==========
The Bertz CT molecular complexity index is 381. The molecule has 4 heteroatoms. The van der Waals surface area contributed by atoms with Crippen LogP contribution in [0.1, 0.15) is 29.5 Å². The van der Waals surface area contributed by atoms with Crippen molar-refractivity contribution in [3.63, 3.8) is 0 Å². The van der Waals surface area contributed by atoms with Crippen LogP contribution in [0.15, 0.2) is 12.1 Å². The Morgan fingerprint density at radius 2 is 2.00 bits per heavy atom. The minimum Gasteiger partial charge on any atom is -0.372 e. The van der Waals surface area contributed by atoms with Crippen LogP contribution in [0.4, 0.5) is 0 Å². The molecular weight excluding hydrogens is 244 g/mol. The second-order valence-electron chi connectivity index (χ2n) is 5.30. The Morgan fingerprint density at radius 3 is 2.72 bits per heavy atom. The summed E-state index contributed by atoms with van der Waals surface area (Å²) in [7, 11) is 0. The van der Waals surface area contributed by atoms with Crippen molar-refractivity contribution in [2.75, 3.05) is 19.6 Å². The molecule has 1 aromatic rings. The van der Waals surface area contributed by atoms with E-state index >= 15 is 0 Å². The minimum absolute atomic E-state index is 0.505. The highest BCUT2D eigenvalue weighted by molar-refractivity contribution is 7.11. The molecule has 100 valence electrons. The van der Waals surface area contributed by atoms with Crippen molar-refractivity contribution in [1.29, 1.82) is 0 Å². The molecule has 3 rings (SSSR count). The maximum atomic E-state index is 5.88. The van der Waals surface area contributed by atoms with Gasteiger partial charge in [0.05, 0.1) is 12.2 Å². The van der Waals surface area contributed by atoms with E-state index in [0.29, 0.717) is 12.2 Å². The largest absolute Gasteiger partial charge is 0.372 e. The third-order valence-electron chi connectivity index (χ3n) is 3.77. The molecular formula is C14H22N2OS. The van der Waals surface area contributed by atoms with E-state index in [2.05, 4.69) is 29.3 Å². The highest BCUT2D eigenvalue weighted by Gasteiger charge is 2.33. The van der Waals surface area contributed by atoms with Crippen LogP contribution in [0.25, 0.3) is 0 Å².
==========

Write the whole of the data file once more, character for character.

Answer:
The Bertz CT molecular complexity index is 381. The molecule has 4 heteroatoms. The van der Waals surface area contributed by atoms with Crippen LogP contribution in [0.1, 0.15) is 29.5 Å². The van der Waals surface area contributed by atoms with Crippen molar-refractivity contribution in [3.63, 3.8) is 0 Å². The van der Waals surface area contributed by atoms with Crippen LogP contribution in [0.15, 0.2) is 12.1 Å². The Morgan fingerprint density at radius 2 is 2.00 bits per heavy atom. The minimum Gasteiger partial charge on any atom is -0.372 e. The van der Waals surface area contributed by atoms with Crippen LogP contribution in [0.4, 0.5) is 0 Å². The molecular weight excluding hydrogens is 244 g/mol. The second-order valence-electron chi connectivity index (χ2n) is 5.30. The Morgan fingerprint density at radius 3 is 2.72 bits per heavy atom. The summed E-state index contributed by atoms with van der Waals surface area (Å²) in [7, 11) is 0. The van der Waals surface area contributed by atoms with Crippen molar-refractivity contribution in [2.75, 3.05) is 19.6 Å². The molecule has 1 aromatic rings. The van der Waals surface area contributed by atoms with E-state index >= 15 is 0 Å². The minimum absolute atomic E-state index is 0.505. The highest BCUT2D eigenvalue weighted by molar-refractivity contribution is 7.11. The molecule has 100 valence electrons. The van der Waals surface area contributed by atoms with Crippen molar-refractivity contribution in [1.29, 1.82) is 0 Å². The molecule has 3 rings (SSSR count). The maximum atomic E-state index is 5.88. The van der Waals surface area contributed by atoms with Gasteiger partial charge in [0.05, 0.1) is 12.2 Å². The van der Waals surface area contributed by atoms with E-state index in [0.29, 0.717) is 12.2 Å². The largest absolute Gasteiger partial charge is 0.372 e. The third-order valence-electron chi connectivity index (χ3n) is 3.77. The molecular formula is C14H22N2OS. The van der Waals surface area contributed by atoms with E-state index in [2.05, 4.69) is 29.3 Å². The highest BCUT2D eigenvalue weighted by Gasteiger charge is 2.33. The van der Waals surface area contributed by atoms with Crippen LogP contribution in [0.25, 0.3) is 0 Å².